From 2001 to 2014, more than 40,000 Canadian Armed Forces members served in the Afghanistan theatre of operations. While Canada’s efforts in Afghanistan made a great difference, this effort has come at a great cost to our nation. 158 Canadian Armed Forces (CAF) members made the ultimate sacrifice in the cause of peace and freedom in Afghanistan. Thousands of our brave servicemen and women have been physically and or mentally injured as a result of these operations – injuries that can be terminal as the rate of suicides post-deployment tragically make clear.
Ontario’s Macdonald-Cartier Freeway, better known as Highway 401, crosses through some of the most densely populated areas in Canada. In 2007, a 170 kilometre portion of the highway stretching from CFB Trenton to the Don Valley Parkway (and later Keele Street) in Toronto was designated the Highway of Heroes, reflecting its use as the route for funeral convoys carrying fallen Canadian Armed Forces service men and women from CFB Trenton to the coroner’s office in Toronto. While unintentional, the funeral processions brought thousands of ordinary Canadians – often led by our communities First Responders – out to the bridges along the Highway of Heroes to pay their respects to the fallen. No matter how Canadians observed the funeral processions, the experience has woven the Afghanistan mission into the collective fabric of our nation. What’s more, Trenton was also the place where those killed in action from previous conflicts returned to Canadian soil.
The Wounded Warriors Canada Highway of Heroes Bike Ride will take a group of Canadians along this sacred stretch of highway to raise funds and awareness in support of those living with operational stress injuries like Post-Traumatic Stress Disorder. The riders will carry forward our charity’s mission to Honour the Fallen and Help the Living – connecting with Ontarian’s along the way as we bring community’s back to the bridges in support of our ill and injured Canadian Armed Forces members, Veterans, First Responders and their families.
To reconnect Canadians to the Highway of Heroes and those who made the ultimate sacrifice for Canada and for freedom through a unique annual cycling event.
To raise important mental health awareness for ill and injured Canadian Armed Forces members, Veterans, and First Responders.
To raise funds to support WWC national mental health programs and services.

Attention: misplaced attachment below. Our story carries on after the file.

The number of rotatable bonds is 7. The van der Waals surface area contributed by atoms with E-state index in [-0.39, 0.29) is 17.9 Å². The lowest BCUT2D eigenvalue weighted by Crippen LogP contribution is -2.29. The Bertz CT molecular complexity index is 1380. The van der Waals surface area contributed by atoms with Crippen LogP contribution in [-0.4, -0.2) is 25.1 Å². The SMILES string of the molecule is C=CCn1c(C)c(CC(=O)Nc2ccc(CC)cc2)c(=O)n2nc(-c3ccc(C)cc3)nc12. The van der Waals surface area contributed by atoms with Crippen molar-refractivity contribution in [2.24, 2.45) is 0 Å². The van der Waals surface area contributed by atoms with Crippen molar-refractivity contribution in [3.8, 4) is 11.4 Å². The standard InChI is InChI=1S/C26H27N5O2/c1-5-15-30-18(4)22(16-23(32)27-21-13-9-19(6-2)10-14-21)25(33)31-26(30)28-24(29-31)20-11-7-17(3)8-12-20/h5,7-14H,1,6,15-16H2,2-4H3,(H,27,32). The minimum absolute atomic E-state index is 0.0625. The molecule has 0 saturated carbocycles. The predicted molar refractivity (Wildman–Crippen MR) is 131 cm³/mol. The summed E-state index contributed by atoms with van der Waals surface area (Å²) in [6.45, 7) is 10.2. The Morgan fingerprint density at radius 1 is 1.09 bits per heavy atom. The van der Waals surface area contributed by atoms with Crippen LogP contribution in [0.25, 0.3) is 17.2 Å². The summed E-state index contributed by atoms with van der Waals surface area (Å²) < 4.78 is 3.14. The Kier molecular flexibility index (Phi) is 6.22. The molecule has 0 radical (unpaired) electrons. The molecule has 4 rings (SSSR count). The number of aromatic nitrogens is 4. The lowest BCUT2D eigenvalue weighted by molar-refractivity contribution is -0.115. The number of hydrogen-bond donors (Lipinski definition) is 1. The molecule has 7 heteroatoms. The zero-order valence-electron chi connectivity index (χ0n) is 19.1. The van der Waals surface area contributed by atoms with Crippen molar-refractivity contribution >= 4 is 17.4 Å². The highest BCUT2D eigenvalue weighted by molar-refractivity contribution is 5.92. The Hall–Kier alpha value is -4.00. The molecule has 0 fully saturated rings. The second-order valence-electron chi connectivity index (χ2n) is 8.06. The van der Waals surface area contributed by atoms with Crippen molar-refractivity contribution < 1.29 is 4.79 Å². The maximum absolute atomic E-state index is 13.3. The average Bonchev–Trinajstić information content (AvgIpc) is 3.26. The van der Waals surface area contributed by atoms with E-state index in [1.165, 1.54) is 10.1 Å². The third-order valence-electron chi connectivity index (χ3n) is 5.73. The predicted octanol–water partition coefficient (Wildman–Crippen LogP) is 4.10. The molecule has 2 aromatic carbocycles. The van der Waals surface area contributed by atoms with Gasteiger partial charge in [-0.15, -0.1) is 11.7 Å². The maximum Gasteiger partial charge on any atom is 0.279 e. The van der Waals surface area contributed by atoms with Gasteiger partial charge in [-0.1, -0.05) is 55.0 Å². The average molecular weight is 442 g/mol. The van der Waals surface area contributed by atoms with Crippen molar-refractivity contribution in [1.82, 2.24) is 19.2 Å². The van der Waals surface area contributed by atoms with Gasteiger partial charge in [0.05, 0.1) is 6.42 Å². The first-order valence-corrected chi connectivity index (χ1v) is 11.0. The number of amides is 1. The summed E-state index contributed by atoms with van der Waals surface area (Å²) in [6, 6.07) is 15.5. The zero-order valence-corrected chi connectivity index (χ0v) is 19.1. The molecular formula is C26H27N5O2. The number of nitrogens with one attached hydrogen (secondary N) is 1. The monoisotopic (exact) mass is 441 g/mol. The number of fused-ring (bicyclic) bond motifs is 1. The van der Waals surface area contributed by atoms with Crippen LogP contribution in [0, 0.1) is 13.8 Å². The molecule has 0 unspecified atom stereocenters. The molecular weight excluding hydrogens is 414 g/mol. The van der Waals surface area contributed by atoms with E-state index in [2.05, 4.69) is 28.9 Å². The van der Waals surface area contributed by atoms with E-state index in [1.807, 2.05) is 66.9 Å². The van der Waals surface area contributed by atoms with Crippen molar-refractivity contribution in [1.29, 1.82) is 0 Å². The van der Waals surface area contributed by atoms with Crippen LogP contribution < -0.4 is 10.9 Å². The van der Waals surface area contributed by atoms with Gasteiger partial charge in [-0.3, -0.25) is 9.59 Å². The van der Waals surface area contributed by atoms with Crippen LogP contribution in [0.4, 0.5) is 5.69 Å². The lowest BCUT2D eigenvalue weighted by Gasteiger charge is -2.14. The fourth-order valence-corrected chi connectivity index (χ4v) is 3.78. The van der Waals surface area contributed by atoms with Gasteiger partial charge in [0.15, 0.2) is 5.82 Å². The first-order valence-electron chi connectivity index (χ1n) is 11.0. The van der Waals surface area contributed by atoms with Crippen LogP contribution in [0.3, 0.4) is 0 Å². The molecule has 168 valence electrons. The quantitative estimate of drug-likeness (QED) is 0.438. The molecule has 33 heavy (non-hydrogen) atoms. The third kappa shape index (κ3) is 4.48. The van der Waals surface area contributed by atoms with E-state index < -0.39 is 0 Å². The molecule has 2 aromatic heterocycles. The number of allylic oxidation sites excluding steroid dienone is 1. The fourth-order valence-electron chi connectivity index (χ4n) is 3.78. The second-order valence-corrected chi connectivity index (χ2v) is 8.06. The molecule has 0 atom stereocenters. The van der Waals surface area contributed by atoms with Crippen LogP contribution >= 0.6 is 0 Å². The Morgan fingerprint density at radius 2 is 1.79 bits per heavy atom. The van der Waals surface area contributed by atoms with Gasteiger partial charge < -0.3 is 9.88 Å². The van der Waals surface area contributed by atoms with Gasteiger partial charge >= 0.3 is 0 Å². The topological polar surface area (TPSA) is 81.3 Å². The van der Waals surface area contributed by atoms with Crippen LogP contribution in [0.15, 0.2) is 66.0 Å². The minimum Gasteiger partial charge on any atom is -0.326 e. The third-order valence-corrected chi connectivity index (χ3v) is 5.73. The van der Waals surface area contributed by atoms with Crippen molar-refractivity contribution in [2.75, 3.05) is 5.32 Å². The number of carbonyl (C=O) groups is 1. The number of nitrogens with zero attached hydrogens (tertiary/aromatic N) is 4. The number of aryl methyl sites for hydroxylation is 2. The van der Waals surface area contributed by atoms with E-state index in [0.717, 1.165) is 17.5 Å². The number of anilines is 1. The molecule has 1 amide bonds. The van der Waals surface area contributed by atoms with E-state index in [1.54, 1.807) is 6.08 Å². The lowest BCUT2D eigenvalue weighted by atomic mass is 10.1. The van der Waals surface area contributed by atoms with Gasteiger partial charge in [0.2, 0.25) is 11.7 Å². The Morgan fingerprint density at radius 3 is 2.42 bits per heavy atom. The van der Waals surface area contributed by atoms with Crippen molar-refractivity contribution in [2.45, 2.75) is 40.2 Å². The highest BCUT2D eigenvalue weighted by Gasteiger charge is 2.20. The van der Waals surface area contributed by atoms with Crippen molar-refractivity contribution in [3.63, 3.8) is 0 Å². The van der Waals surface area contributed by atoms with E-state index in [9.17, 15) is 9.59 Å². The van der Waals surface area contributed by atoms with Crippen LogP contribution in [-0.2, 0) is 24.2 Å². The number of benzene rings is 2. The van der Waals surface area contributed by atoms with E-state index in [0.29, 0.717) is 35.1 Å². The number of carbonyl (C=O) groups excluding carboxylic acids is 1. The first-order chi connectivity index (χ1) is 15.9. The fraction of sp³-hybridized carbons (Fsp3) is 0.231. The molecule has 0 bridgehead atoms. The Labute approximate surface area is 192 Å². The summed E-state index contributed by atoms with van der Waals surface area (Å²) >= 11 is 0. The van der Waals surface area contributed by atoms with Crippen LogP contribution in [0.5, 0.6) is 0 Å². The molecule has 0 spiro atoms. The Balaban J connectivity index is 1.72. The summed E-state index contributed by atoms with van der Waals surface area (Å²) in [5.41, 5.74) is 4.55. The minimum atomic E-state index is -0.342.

Meet Steve Topham-WWC HHR Ride Director
As an accomplished athlete and a passionate Canadian, Steven Topham is honoured to be working with Wounded Warriors Canada on the 2017 Highway of Heroes Ride to raise awareness and support for individuals and families dealing with PTSD. Steven has completed several rides around the world, including the inaugural Tour D’Afrique achieving Guinness Book of World Records recognition for riding 11,000 kilometers across Africa. Completing the Battlefield Bike Rides in 2015 and 2016 have been very fulfilling experiences personally and Steve looks forward to helping Wounded Warriors Canada recreate that experience at home. Professionally, Steve is a Strength and Conditioning Coach who has worked extensively with several of Canada’s national sport organizations, including Special Olympics Canada.
Tour Provider –
MultiSport Canada was founded in 2001 with the goal of developing a triathlon series that would bring more quality triathlon and Duathlon events to Ontario and attract new people to a sport that is filled with camaraderie and fun. Founded by John Salt and Mike Buck, the first race was held in May 2002 at Erin Meadows Community Centre and featured Kids Of Steel races and an adult Triathlon. Since that time MultiSport Canada now produces the fastest growing Triathlon Series in North America with almost 9,000 athletes participating in ten races during the spring and summer months. MultiSport Canada has evolved into an Event Management company that produces a Triathlon Series, Running Series with contracted partners and not-for-profits such as the Princess Margaret Hospital Foundation and Joe’s Team.